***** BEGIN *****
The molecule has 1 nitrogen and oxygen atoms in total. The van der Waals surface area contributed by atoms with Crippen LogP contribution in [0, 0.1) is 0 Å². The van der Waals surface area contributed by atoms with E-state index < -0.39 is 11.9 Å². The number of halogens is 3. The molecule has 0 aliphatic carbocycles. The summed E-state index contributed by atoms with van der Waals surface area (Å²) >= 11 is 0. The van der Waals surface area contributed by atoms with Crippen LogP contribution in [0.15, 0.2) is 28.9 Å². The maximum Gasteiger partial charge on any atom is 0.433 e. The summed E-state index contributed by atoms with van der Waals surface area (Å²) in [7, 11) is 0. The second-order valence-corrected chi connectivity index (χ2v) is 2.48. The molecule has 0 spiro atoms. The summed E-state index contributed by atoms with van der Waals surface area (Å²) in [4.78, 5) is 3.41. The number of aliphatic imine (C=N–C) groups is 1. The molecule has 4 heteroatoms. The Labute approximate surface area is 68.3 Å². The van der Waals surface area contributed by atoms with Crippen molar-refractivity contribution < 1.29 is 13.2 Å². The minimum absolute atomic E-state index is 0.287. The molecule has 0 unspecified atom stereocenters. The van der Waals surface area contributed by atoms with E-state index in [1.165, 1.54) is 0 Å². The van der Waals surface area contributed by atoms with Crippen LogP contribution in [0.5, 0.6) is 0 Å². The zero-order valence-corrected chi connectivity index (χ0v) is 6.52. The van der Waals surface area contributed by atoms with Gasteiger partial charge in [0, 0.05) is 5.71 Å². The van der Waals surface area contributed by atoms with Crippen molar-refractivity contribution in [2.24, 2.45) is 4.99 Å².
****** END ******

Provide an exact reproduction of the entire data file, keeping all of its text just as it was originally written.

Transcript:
The molecule has 1 nitrogen and oxygen atoms in total. The van der Waals surface area contributed by atoms with Crippen LogP contribution in [0, 0.1) is 0 Å². The van der Waals surface area contributed by atoms with E-state index < -0.39 is 11.9 Å². The number of halogens is 3. The molecule has 0 aliphatic carbocycles. The summed E-state index contributed by atoms with van der Waals surface area (Å²) >= 11 is 0. The van der Waals surface area contributed by atoms with Crippen LogP contribution in [0.15, 0.2) is 28.9 Å². The maximum Gasteiger partial charge on any atom is 0.433 e. The summed E-state index contributed by atoms with van der Waals surface area (Å²) in [7, 11) is 0. The second-order valence-corrected chi connectivity index (χ2v) is 2.48. The molecule has 0 spiro atoms. The summed E-state index contributed by atoms with van der Waals surface area (Å²) in [4.78, 5) is 3.41. The number of aliphatic imine (C=N–C) groups is 1. The molecule has 4 heteroatoms. The Labute approximate surface area is 68.3 Å². The van der Waals surface area contributed by atoms with Crippen molar-refractivity contribution < 1.29 is 13.2 Å². The minimum absolute atomic E-state index is 0.287. The molecule has 0 unspecified atom stereocenters. The van der Waals surface area contributed by atoms with E-state index in [1.165, 1.54) is 0 Å². The van der Waals surface area contributed by atoms with Crippen LogP contribution in [0.5, 0.6) is 0 Å². The zero-order valence-corrected chi connectivity index (χ0v) is 6.52. The van der Waals surface area contributed by atoms with Gasteiger partial charge in [0, 0.05) is 5.71 Å². The van der Waals surface area contributed by atoms with Crippen molar-refractivity contribution in [2.24, 2.45) is 4.99 Å².